Add faith in the work ethic and in capitalism to the lengthening list of casualties from the Great Recession. Four years after the Lehman Brothers’ fiasco and the ensuing global economic downturn, the idea that effort in a competitive economy can lead to success is seriously questioned in a number of major economies, including Japan, Russia and Greece, especially among those who have suffered the most.

In eight of 21 countries recently surveyed by the Pew Research Center, fewer than half believe hard work is a guarantee of success for most people. And in 11 of the 16 nations for which there is trend data since 2007, before the financial crisis began, support for capitalism is down. A notable exception is the United States, where 77 percent of the public still thinks that effort leads to accomplishment and 67 percent have confidence in free markets.
With worries mounting about a double dip global recession, attention has rightly focused on the potential human cost of such a renewed slump. But the low levels of belief that work leads to economic success, especially in a competitive economy, could imperil the rebound from any economic slowdown.
Faith in work is particularly weak in Lebanon, where only 32 percent of the public anticipates rewards from hard work, and in Russia (35 percent), Japan (40 percent), Italy (43 percent), and Greece (43 percent), all countries that have suffered greatly in recent years.
Victims of recent hard times in Europe and Japan are especially skeptical of the work ethic. Half or more of those who say their personal economic situation isn’t good also think hard work is no guarantee of economic achievement in Japan, France, Germany, Britain, Greece, Poland and the Czech Republic.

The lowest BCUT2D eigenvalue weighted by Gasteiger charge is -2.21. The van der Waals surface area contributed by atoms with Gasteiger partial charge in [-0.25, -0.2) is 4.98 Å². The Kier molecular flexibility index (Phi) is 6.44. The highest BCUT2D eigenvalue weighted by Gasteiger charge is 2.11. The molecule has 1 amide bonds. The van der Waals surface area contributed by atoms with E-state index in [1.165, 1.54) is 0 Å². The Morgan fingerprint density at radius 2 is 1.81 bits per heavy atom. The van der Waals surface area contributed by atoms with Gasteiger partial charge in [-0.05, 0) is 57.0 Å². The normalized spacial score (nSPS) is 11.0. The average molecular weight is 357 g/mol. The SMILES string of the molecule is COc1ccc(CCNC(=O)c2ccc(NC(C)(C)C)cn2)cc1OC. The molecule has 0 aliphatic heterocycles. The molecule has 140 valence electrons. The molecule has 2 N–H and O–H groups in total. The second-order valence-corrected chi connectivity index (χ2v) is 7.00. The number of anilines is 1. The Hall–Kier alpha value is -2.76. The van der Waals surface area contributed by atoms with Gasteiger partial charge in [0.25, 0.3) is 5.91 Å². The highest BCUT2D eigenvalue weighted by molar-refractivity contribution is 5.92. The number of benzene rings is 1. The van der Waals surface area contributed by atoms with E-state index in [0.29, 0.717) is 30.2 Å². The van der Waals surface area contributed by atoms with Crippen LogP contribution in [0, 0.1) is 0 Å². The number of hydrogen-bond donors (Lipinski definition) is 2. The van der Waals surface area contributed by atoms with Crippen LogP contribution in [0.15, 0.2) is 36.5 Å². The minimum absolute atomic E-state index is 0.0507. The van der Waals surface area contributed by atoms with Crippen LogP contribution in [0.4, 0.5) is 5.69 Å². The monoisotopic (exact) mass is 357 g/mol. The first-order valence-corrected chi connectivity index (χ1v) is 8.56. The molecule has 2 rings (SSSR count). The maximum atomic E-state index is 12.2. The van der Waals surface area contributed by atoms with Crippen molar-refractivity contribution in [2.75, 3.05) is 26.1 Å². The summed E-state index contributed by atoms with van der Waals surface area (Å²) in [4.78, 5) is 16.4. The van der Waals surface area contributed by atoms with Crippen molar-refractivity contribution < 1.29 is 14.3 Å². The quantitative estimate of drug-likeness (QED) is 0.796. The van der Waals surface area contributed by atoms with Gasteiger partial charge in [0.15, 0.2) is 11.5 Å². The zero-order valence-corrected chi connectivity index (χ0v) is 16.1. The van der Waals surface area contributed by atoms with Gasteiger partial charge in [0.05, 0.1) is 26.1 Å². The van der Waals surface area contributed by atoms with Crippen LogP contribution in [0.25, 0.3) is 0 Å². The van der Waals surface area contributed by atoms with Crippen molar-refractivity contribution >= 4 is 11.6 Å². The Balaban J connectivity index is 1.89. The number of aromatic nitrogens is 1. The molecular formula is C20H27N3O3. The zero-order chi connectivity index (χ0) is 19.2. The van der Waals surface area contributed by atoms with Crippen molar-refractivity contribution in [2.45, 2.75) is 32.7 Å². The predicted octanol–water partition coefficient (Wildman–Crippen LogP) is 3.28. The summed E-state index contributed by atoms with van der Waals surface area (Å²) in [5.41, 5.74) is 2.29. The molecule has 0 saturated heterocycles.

However, such pessimism may be a first world disease. In Egypt, Jordan, Tunisia, India, Pakistan, Brazil and Mexico, half or more of those who say their personal finances aren’t faring well still believe that hard work can bring economic rewards. Moreover, the work ethic is no longer, if it ever was, a uniquely Western value. It’s a widely held tenet in the Middle East, on the Indian subcontinent and in Latin America.
The global economic crisis has eroded support for capitalism. Such disenchantment is particularly acute in Italy (where support for a free market economy is down 23 percentage points since 2007), Spain (down 20 points) and Poland (down 15 points). Similarly, such belief is down 10 points in China and Mexico since 2010 and down nine points in the United States since 2009. The biggest skeptics of the free market can be found in Mexico, where only 34 percent believe in capitalism, and in Japan, just 38 percent. Support for free markets is greatest in Brazil (75 percent), China (74 percent) and Germany (69 percent) (although East Germans are less supportive than West Germans).